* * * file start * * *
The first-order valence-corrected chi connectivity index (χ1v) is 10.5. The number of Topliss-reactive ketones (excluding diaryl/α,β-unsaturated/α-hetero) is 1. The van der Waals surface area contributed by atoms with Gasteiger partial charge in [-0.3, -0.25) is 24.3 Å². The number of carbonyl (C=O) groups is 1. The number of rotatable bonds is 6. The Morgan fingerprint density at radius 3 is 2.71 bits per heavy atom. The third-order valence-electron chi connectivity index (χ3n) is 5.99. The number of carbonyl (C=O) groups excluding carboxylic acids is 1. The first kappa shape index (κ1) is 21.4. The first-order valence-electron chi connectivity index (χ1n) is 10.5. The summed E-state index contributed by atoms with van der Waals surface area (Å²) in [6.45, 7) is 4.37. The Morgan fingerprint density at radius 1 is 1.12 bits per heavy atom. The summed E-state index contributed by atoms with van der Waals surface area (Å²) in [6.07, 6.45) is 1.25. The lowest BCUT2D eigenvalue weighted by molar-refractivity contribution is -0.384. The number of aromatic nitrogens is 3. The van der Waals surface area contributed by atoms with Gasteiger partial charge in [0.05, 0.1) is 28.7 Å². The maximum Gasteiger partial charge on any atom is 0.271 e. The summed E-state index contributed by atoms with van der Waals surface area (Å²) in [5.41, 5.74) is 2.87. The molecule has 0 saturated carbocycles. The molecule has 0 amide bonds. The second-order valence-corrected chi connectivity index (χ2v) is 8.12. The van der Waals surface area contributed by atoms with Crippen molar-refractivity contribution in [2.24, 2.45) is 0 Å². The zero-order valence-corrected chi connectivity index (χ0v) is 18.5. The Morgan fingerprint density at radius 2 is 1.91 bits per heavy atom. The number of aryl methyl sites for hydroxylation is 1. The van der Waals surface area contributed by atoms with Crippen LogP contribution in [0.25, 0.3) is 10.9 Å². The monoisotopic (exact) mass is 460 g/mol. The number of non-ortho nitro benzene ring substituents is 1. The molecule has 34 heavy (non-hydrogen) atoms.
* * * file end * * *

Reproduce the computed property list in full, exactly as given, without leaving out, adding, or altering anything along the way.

The first-order valence-corrected chi connectivity index (χ1v) is 10.5. The number of Topliss-reactive ketones (excluding diaryl/α,β-unsaturated/α-hetero) is 1. The van der Waals surface area contributed by atoms with Gasteiger partial charge in [-0.3, -0.25) is 24.3 Å². The number of carbonyl (C=O) groups is 1. The number of rotatable bonds is 6. The Morgan fingerprint density at radius 3 is 2.71 bits per heavy atom. The third-order valence-electron chi connectivity index (χ3n) is 5.99. The number of carbonyl (C=O) groups excluding carboxylic acids is 1. The first kappa shape index (κ1) is 21.4. The first-order valence-electron chi connectivity index (χ1n) is 10.5. The summed E-state index contributed by atoms with van der Waals surface area (Å²) in [6.45, 7) is 4.37. The Morgan fingerprint density at radius 1 is 1.12 bits per heavy atom. The summed E-state index contributed by atoms with van der Waals surface area (Å²) in [6.07, 6.45) is 1.25. The lowest BCUT2D eigenvalue weighted by molar-refractivity contribution is -0.384. The number of aromatic nitrogens is 3. The van der Waals surface area contributed by atoms with Gasteiger partial charge in [0.05, 0.1) is 28.7 Å². The maximum Gasteiger partial charge on any atom is 0.271 e. The summed E-state index contributed by atoms with van der Waals surface area (Å²) in [5.41, 5.74) is 2.87. The molecule has 0 saturated carbocycles. The molecule has 0 amide bonds. The second-order valence-corrected chi connectivity index (χ2v) is 8.12. The van der Waals surface area contributed by atoms with Crippen molar-refractivity contribution in [2.24, 2.45) is 0 Å². The zero-order valence-corrected chi connectivity index (χ0v) is 18.5. The Morgan fingerprint density at radius 2 is 1.91 bits per heavy atom. The number of aryl methyl sites for hydroxylation is 1. The van der Waals surface area contributed by atoms with Crippen LogP contribution in [0.25, 0.3) is 10.9 Å². The monoisotopic (exact) mass is 460 g/mol. The number of non-ortho nitro benzene ring substituents is 1. The molecule has 34 heavy (non-hydrogen) atoms.